• Users Online: 206
  • Print this page
  • Email this page


 
 Table of Contents  
CASE REPORT
Year : 2019  |  Volume : 2  |  Issue : 1  |  Page : 102-107

Sacral chordoma with degenerative spondylolisthesis and upper lumbar disc herniation


1 Department of Orthopaedic and Spine Surgery, Zydus Hospitals and Healthcare Research Pvt. Ltd, Ahmedabad, Gujarat, India
2 Department of Surgery, Zydus Hospitals and Healthcare Research Pvt. Ltd, Ahmedabad, Gujarat, India

Date of Web Publication11-Jan-2019

Correspondence Address:
Dr. Hitesh N Modi
Department of Spine Surgery, Zydus Hospitals and Healthcare Research Pvt. Ltd, Thaltej, Ahmedabad, Gujarat
India
Login to access the Email id

Source of Support: None, Conflict of Interest: None


DOI: 10.4103/isj.isj_24_17

Get Permissions

  Abstract 


Sacral chordoma is a rare condition requiring multidisciplinary approach for management. Here, we report a 72-year-old male patient who was diagnosed with sacral chordoma with L2–L3 disc herniation and L5–S1 degenerative spondylolisthesis and L1 body fracture. The patient was first managed by discectomy L2–L3 with D12–L3 decompression and fixation. Sacral chordoma excision was done 10 months later. The chordoma was excised by anterior laparoscopic resection and mobilization of tissues from the tumor followed by posterior sacrectomy with L5–S1 decompression and extension of fixation in a single stage. Proline mesh was used to support the colon posteriorly. This was further complicated by proximal junction fracture due to fall which was further managed by proximal extension of the rod-screw construct. The patient became symptom free without any radiotherapy or chemotherapy and is able to walk independently, two years following the primary surgery without recurrence of tumor.

Keywords: Degenerative spondylolisthesis, laparoscopic adhesiolysis, posterior sacrectomy, sacral chordoma, upper lumbar disc herniation


How to cite this article:
Goel SA, Modi HN, Desai YJ, Patel B. Sacral chordoma with degenerative spondylolisthesis and upper lumbar disc herniation. Indian Spine J 2019;2:102-7

How to cite this URL:
Goel SA, Modi HN, Desai YJ, Patel B. Sacral chordoma with degenerative spondylolisthesis and upper lumbar disc herniation. Indian Spine J [serial online] 2019 [cited 2019 Jul 21];2:102-7. Available from: http://www.isjonline.com/text.asp?2019/2/1/102/249895




  Introduction Top


Sacral tumors are rare conditions, but whenever encountered, their management is complex and requires a team effort.[1] Primary benign and malignant tumors of the sacrum are 2%–4% of all primary bone neoplasms and 1%–7% of all primary spinal tumors.[2] The most common sacral tumors are chordoma, representing 40% of all primary sacral neoplasms.[3] Surgical treatment of sacral chordoma is one of the most challenging fields in spine because of the complicated anatomy of the sacral site. In majority of the cases, only radical treatment such as sacrectomy may give optimal control.[1] Whenever attempted, it is usually done in multiple phases in order to release the chordoma from all sites. However, several problems such as bowel, bladder, and sexual dysfunction; infection; blood loss; and pelvic instability are frequently encountered after sacrectomy. It has also been reported that patients with such tumors have a poor prognosis.[4],[5] Here, we report a unique case of sacral chordoma with degenerative spondylolisthesis and upper lumbar disc herniation which was managed with a view of patient's requirement. Our case represents a treatment dilemma when such case is presented. It also focuses on the importance of neuromonitoring and bone scalpel while resecting such tumors.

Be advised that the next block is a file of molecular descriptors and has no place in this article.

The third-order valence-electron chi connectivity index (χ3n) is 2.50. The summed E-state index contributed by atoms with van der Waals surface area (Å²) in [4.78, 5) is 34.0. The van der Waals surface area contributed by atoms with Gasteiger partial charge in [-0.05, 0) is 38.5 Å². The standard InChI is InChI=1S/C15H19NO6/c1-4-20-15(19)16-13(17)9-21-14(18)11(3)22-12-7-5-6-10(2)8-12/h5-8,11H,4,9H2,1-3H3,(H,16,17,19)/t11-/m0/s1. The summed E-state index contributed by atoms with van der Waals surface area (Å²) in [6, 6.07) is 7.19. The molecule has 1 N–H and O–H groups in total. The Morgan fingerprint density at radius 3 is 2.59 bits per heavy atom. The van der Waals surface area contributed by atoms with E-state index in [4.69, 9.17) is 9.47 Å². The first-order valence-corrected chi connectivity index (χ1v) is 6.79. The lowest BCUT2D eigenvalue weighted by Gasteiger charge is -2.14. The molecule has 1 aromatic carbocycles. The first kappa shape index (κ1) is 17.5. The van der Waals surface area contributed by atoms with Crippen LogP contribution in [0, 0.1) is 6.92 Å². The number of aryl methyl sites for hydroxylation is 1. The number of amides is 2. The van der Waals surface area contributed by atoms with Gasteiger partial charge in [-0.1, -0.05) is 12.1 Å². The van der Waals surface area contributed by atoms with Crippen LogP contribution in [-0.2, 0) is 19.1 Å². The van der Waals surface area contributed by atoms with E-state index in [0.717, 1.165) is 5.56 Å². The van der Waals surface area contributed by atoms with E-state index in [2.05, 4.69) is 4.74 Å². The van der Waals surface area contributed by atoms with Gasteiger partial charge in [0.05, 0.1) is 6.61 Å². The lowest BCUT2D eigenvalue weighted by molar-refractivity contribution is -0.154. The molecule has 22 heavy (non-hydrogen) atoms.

Case Report Top


A 72-year-old male patient presented to the outpatient department with complaints of low back pain for 2 weeks with severe left lower limb radicular pain. The pain increased on changing position and coughing. He had imbalance while walking along with weakness and numbness in the left knee and anterior thigh region. There were no bowel and bladder complaints. The patient was on antiplatelet medicines for 5 years due to previous history of coronary artery bypass graft. He was a known case of diabetes mellitus and asthma. On physical examination, the patient had bilateral straight leg raising of >70°. Femoral nerve stress test was positive on the left side. Power in left knee and hip was 2/5 along with hypoesthesia in the left anterior thigh and knee. Knee reflex was absent on the left side, but Babinski was flexor bilaterally.

The radiographs and magnetic resonance imaging (MRI) of the lumbar spine were advised. MRI showed old fracture with kyphosis at L1 region along with spondylolisthesis at L5–S1 on X-ray. MRI also showed severe cord compression at L2–L3 level due to large herniation of the disc on the left side along with a growth in the anterior part of sacrum. It also showed a large, well-encapsulated mass in front of the sacrum [Figure 1]a,[Figure 1]b,[Figure 1]c,[Figure 1]d,[Figure 1]e. Computed tomography (CT)-guided biopsy of the growth was performed and the diagnosis of chordoma was confirmed.
Figure 1: Preoperative magnetic resonance imaging and X-ray of the patient. (a) Sagittal magnetic resonance imaging showing L1 fracture and L2–L3 disc herniation with canal stenosis. (b) X-ray LS spine lateral view showing L5–S1 spondylolisthesis (c) Myelogram indicating complete block at L2–L3 level. (d) T1WI axial images at L2–L3 showing huge disc herniation causing compression of cord. (e) Growth seen in anterior part of the sacrum which was confirmed as chordoma with computed tomography-guided biopsy

Click here to view


The patient was advised surgical resection of the tumor along with decompression and posterior fixation of the spine simultaneously with detailed discussion on both pathologies. However, since he predominantly had symptoms of L2–L3 disc, his main requirement was to relieve pain and weakness in the left lower limb. The patient opted for a surgical procedure of less magnitude and hence was operated with D12–L3 decompression and fixation with discectomy at L2–L3 level [Figure 2]a,[Figure 2]b,[Figure 2]c. A large fragment of sequestrated disc was removed which was compressing the cord. Immediately after surgery, his leg pain disappeared and weakness improved in two weeks time. The patient was given anti-osteoporotic regimen in the postoperative period. Although he was able to perform all his duties normally including driving vehicle, he was informed about warning signs such as worsening of radicular pain as well as bowel and bladder symptoms. He was kept on regular follow-up.